I don't think I've ever discussed this here before, but my interest in politics goes way, way back, and it always had a particular intensity. In 1952, when I was five, my father was an Assistant Secretary of Labor--that is, a Presidential appointee--and I understood that the contest between Stevenson and Eisenhower would have a major impact on our family's future. I still remember calling up to my old brother, then 9, in the upper bunk, to ask him the morning after the election, who had won, and he replied, "Eisenhower!" It actually took more than two years for the effects of that result to play out, but they culminated in a move to upstate New York. Kennedy's victory led to a move to Africa--and so on and so on. My father had every right to care about the results of elections so much. He had a great talent for diplomacy (which was actually a big part of his job in the Labor Department) and he enjoyed it very much. But he had not been brought up to sound selfish, and up until the end of his life he consistently convinced himself that every election was a great test of good and evil. Our household was foursquare in favor of civil rights and regarded bigots as the scum of the earth, but bigotry against Republicans, with some exceptions, was not only allowed, it was almost obligatory. Meanwhile, starting in second grade, I was learning about earlier eras of American history in Landmark books--a wonderful artifact of Boomer childhoods. And the country, of course, was pretty much united in its belief in American progress and democracy. My elementary school textbooks, I remember, included complicated diagrams showing how bills were passed, and I studied them carefully.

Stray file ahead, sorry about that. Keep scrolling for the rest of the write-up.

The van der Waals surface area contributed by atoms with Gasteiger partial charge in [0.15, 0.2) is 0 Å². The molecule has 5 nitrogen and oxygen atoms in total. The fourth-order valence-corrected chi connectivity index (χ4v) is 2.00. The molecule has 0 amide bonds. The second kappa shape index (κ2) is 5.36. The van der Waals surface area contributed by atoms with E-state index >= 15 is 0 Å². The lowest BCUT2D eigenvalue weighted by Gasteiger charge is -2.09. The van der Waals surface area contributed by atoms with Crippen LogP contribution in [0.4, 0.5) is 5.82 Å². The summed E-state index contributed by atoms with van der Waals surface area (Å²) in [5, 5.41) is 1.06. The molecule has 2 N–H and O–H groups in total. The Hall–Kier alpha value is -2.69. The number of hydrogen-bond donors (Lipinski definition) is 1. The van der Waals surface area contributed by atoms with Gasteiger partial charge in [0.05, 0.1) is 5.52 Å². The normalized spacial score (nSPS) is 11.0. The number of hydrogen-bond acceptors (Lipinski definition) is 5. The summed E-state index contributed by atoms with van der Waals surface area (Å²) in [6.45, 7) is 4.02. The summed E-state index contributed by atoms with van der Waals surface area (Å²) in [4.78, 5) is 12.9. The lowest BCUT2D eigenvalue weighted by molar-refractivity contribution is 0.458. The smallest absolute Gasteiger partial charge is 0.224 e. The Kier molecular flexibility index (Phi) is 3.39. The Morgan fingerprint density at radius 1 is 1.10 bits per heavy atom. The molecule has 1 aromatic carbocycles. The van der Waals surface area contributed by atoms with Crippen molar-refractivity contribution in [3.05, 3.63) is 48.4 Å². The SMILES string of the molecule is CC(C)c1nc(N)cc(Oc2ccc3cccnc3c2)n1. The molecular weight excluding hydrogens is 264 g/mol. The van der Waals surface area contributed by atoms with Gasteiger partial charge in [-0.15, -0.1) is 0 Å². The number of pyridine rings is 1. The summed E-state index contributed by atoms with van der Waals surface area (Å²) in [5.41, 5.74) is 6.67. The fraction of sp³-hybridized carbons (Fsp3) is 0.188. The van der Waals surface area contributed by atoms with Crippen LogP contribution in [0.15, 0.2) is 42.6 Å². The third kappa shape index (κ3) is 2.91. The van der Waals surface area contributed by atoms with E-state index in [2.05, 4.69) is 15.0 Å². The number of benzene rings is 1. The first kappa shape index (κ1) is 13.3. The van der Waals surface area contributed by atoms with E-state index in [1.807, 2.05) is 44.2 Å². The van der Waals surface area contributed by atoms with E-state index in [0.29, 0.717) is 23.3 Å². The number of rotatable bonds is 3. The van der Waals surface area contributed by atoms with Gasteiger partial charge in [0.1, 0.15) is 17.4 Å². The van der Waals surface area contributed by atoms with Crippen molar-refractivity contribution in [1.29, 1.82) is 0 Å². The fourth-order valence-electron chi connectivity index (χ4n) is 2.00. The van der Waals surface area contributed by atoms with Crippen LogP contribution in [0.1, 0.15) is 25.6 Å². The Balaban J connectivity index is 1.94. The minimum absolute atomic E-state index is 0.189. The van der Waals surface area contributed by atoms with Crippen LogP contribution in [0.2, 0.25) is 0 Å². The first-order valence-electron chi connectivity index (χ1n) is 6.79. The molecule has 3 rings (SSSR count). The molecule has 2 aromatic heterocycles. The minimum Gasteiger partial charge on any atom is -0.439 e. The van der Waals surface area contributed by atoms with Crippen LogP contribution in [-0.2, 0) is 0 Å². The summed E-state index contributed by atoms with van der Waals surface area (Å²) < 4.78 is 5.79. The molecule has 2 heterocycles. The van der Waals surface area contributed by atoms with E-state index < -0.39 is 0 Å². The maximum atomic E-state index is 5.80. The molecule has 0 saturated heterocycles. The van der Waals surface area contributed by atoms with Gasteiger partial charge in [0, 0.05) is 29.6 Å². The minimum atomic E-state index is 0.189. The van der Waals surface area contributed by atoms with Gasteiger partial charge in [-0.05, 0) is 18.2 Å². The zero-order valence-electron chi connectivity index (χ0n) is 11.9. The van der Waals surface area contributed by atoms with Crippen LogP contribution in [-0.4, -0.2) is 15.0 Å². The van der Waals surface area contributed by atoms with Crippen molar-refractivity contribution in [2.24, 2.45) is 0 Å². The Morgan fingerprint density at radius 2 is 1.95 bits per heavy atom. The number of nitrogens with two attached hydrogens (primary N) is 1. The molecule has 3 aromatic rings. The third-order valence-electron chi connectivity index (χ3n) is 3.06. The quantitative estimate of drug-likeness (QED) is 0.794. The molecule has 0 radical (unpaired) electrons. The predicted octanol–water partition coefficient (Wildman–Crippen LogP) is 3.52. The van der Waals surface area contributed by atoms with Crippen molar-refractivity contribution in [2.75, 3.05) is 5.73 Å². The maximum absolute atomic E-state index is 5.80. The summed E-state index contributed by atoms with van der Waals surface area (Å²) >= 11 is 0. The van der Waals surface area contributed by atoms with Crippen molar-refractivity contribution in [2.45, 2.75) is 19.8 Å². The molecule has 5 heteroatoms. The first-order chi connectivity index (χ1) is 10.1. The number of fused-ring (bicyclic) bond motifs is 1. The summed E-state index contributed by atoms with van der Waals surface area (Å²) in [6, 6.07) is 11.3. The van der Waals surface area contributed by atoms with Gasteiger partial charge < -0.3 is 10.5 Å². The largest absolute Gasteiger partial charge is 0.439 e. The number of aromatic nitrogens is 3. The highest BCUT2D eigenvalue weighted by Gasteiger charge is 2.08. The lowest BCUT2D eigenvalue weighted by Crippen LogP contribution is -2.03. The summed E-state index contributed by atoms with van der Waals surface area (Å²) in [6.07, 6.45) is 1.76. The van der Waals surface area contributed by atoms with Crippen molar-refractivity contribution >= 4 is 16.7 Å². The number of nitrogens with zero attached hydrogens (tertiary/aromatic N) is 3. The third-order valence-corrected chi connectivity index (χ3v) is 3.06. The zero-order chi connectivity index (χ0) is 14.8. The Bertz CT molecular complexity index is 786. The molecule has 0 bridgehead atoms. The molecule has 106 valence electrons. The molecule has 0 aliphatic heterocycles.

The Vietnam War showed that the older generation could be very, very wrong, regardless of party. The two elections of Nixon showed that the liberal coalition that had made my father's life possible no longer commanded the support of the American people. I have a distinct recollection of watching the midterm elections of 1970--a pivotal year in my life in many ways, actually--and realizing that the old spark was missing--I was interested in the results but understood that life would go on whatever they might be. Some months after that I had a rather sharp exchange with my father after Henry Kissinger's trip to China. I still wasn't fond of Nixon, and I rejoiced at his demise three years later, but I thought he deserved credit for reversing our China policy, and I still do. He didn't want to hear it--Nixon, his exact contemporary, was one Republican who could do no right, all the more so since his election in 1968 had cut my father's diplomatic career short in its prime.
By the time of the Reagan era I was a practicing historian and I was getting more and more detached. A series of elections and deaths, culminating in the 1980 Reagan sweep, had removed most of my liberal political heroes from the scene, and the country was clearly in an entirely different mood. I was busy with my career and young family, too. Michael Dukakis's self-destruction in 1988 was a bit of a shock, and after the Gulf War, I assumed the Republicans would stay in the White House for a long time. My favorite political novel was now Democracy
by Henry Adams, a brilliant work even today but not one calculated to inspire idealism, of which Adams had none whatever. In the summer of 1989, after finishing a long book of my own on Europe, I read Adams' entire History of the United States under the Administrations of Thomas Jefferson and James Madison